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This section of the profiles summarizes the functions and features of a software system or the methodology employed in a tool. Potential users of the software or tools can get a perspective on the scope and features of the products in relation to their own requirements. In addition, the products in the first five classes contain categories for listing the size and complexity of projects, compatible systems offered, and nonquantifiable information. Since many of the products covered in the last three classes are not software based or not designed for project management, these categories would not be as useful for them. Thus, they were not included in their profiles.
The category detailing size and complexity of projects is meant to signify the ability of the system to accommodate different project types and designs as well as changes in complexity and scope of requirements of users. Other compatible systems offered, for example, in modularly designed systems, give information on whether the software can be "custom-built" according to users' requirements. The section on nonquantifiable information primarily pertains to the annotation capability or the ability to include non-quantitative factors as part of the analysis. This capability is useful in detailing project notes, such as sources of cost data and methodology.
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The terms "life-cycle" and LCC have many different definitions and interpretations. Table 2-3 Life-Cycle Stages , below, explains our definitions of the four life-cycle stages considered, in accordance with the Society of Environmental Toxicology and Chemistry (SETAC) definitions.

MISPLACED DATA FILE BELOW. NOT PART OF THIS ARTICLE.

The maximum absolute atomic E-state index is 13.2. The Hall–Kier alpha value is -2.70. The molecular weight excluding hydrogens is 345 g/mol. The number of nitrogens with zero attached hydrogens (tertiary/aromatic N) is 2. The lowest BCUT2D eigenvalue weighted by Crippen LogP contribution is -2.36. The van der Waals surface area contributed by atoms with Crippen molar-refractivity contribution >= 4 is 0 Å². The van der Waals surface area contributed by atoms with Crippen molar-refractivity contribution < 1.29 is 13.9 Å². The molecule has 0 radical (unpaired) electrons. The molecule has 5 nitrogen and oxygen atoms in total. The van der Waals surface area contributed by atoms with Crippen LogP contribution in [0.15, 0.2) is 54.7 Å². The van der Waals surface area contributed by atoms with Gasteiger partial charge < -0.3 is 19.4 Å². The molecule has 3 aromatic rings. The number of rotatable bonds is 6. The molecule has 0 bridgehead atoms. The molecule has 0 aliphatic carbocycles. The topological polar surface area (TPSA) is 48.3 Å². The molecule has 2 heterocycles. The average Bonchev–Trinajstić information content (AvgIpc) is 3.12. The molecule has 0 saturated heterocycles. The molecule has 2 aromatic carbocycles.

|Raw material acquisition||This stage refers to the costs and impacts associated with the extraction and processing of raw materials. For example, harvesting trees for wood, or mining for coal. This term is often confused with procurement or buying of raw materials for use in a project, facility, or process.|
|Manufacturing||This includes the costs and impacts associated with the manufacture of a product, for example, manufacture of a chemical or an automobile tire.|
|Use/reuse/ maintenance||This refers to costs and impacts associated with use/reuse/maintenance of a product in a facility, or by private users through the useful life of the product. For example, the use of chemicals in a facility or the use of an automobile tire.|
|Waste management/ recycling||This is the final stage in the life-cycle of a product, when it has to be disposed of, or recycled. These activities will also have associated costs and impacts. For example, a chemical solvent may be recycled for reuse in the same or different process. An automobile tire may be land filled, used to form part of an artificial reef, etc.|
A variety of definitions for the term "life-cycle" exist. Industry definitions often have an internal corporate focus.